How to become a makeup artist

I remember my first client. She was hyperactive, excited and restless as she sat in my seat. She was so excited, in fact, that was difficult to keep her still while I did the makeup. But I loved every bit of it. At the time it was done, he rose, gave a sound looking in the mirror and turned to tell me I was the only best makeup artist in the world. My sister was no stranger to hyperbole, but I believed him. Although I was only seven years old and had no supplies of my own (! This meant having to hurry up and put everything in the drawers before Mom came to), I knew exactly what he wanted to be when I grew : makeup! 20 years later, the "growth" something that has not been exactly but ... but my passion for makeup artistry has taken me all over the world, and I love what I do!

I find that often many of us spend our lives trying to figure out what they're supposed to do. Seek, and search for us, and we, without realizing that the answer to that question can be traced in our memory. Everything you loved doing as a child, which were good then, is probably a good indication of what his natural passion. And mine happened to be the art of makeup.

Starting my career as a makeup artist was probably one of the most nerve racking and exciting of my life. I remember devouring every book I could get my hands on, will all make-up seminars are happening around them, and the shadow of a friend who was already a successful makeup artist - all to prepare for what would be of life. And the more experienced, the more I fell in love with the idea.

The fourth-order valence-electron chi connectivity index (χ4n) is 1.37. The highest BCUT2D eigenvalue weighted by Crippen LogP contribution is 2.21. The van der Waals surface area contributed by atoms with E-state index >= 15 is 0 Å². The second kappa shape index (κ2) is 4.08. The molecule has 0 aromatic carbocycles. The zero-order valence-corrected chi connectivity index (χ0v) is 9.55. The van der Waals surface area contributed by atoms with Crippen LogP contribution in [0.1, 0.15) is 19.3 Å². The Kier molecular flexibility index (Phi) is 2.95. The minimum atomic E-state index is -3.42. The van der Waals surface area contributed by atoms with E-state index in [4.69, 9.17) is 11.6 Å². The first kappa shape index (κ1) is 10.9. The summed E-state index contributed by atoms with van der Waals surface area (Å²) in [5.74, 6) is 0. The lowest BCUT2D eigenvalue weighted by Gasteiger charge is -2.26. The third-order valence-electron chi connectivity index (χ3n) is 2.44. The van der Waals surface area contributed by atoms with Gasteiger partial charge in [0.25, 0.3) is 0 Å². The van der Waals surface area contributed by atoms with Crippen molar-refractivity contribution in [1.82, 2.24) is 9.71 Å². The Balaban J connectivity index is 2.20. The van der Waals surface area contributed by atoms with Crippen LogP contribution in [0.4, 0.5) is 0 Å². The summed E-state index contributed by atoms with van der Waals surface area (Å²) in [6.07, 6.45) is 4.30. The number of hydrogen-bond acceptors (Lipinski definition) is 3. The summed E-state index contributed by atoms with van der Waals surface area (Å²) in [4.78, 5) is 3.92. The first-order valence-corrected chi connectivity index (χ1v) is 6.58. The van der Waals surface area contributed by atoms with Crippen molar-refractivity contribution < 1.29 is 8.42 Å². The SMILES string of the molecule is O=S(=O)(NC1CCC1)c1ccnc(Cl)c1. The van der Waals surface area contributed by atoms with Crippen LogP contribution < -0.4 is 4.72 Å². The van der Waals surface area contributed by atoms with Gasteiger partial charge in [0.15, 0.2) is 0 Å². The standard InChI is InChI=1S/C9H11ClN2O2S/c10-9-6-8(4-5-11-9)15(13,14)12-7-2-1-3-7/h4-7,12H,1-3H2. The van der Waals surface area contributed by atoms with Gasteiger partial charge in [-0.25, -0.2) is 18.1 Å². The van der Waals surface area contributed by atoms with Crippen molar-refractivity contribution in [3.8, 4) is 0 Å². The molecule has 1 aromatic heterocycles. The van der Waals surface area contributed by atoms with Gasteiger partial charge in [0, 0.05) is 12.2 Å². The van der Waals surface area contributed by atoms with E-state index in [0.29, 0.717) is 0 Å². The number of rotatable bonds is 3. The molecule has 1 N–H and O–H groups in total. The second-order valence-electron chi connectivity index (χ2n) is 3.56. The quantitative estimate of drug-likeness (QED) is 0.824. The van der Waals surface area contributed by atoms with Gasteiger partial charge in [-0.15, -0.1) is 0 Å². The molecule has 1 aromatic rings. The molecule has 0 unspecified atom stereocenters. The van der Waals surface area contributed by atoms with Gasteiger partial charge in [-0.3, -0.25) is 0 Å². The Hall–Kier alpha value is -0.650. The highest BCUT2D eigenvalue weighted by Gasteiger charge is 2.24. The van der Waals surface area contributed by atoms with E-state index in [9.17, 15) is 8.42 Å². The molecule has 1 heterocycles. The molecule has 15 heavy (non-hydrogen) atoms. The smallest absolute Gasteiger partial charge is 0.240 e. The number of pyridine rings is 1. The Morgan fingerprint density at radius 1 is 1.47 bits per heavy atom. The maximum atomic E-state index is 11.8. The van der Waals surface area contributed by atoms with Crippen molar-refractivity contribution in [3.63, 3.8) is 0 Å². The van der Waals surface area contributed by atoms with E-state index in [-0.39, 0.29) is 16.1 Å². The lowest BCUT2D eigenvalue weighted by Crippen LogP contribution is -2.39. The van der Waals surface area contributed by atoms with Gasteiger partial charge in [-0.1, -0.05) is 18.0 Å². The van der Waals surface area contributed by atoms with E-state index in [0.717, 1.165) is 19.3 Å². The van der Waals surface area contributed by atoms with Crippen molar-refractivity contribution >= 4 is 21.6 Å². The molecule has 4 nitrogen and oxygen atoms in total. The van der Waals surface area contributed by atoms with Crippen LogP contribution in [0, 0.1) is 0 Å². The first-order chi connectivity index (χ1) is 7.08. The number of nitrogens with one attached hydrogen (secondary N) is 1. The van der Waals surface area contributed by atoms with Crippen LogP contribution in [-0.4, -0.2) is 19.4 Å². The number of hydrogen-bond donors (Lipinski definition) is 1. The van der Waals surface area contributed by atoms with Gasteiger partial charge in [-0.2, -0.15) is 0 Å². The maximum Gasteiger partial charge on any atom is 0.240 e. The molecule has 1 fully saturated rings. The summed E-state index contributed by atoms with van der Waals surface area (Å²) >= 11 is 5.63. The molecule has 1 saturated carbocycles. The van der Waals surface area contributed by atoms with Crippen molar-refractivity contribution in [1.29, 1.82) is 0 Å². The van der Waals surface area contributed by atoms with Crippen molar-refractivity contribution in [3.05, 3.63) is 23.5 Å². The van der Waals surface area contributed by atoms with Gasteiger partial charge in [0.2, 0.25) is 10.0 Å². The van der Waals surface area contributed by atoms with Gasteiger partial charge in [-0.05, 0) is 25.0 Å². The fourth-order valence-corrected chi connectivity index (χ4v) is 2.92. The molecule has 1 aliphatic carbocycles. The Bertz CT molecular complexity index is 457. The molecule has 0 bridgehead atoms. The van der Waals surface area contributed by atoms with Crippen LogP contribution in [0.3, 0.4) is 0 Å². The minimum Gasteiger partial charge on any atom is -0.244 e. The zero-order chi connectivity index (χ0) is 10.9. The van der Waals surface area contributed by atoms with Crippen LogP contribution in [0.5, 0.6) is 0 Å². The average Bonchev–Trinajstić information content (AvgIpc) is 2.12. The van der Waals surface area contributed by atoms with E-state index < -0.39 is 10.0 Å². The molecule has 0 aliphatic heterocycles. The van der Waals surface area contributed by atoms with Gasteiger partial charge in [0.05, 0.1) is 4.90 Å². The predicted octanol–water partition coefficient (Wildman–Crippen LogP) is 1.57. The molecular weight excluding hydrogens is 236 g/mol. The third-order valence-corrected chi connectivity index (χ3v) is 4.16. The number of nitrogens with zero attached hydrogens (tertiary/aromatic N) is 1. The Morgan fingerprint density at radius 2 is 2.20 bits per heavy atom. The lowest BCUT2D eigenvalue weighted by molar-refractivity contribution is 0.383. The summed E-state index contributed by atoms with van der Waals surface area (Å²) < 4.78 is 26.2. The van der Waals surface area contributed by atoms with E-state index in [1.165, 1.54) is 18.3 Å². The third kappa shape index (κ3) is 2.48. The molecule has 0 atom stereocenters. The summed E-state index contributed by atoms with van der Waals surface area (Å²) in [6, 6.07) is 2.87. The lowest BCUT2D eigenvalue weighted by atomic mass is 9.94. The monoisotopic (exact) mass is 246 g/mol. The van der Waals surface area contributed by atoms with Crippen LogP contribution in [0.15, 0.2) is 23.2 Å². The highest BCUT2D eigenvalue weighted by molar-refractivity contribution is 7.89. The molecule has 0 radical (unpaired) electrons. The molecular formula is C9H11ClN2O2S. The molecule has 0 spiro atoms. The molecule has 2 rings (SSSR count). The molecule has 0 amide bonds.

I attended a seminar of makeup that I learned about color theory, the set of communication skills with customers, and how to cancel the colors and accentuate the characteristics of customers ... things that were essential to know. As I had to go to school to get licensed as a makeup artist, I did not. But I devoured all the information I could, whenever and wherever I could. I went to networking events. I gave my services free of charge to make a photographer so I could take professional photos. I shadow makeup artists. I have practiced in all who said yes (nobody rejects a free distribution, hello). And I attended seminars and training events regularly. The crazy thing about attending hands on training events is that you walk away having learned so much that can be applied immediately.

Although I have been in the industry for many years, there's always more to know. I'll never know everything. But what skills I have learned and practiced have led me around the world, doing makeup for celebrity clients, film, print, and television productions. No two stocks are equal. My job allows me to be totally spontaneous, and I am constantly surrounded by wonderful people (clients of mine who later become my friends). I could not have picked a better race for me.

If you are considering becoming a makeup artist, or already are one, but want to get your hands on skills and techniques you need to become even better, I recommend going to a training seminar on the hands, as the event Hollywood Beaut. It's a great way to meet interesting people, are taught by industry experts, and expand its scope of art.

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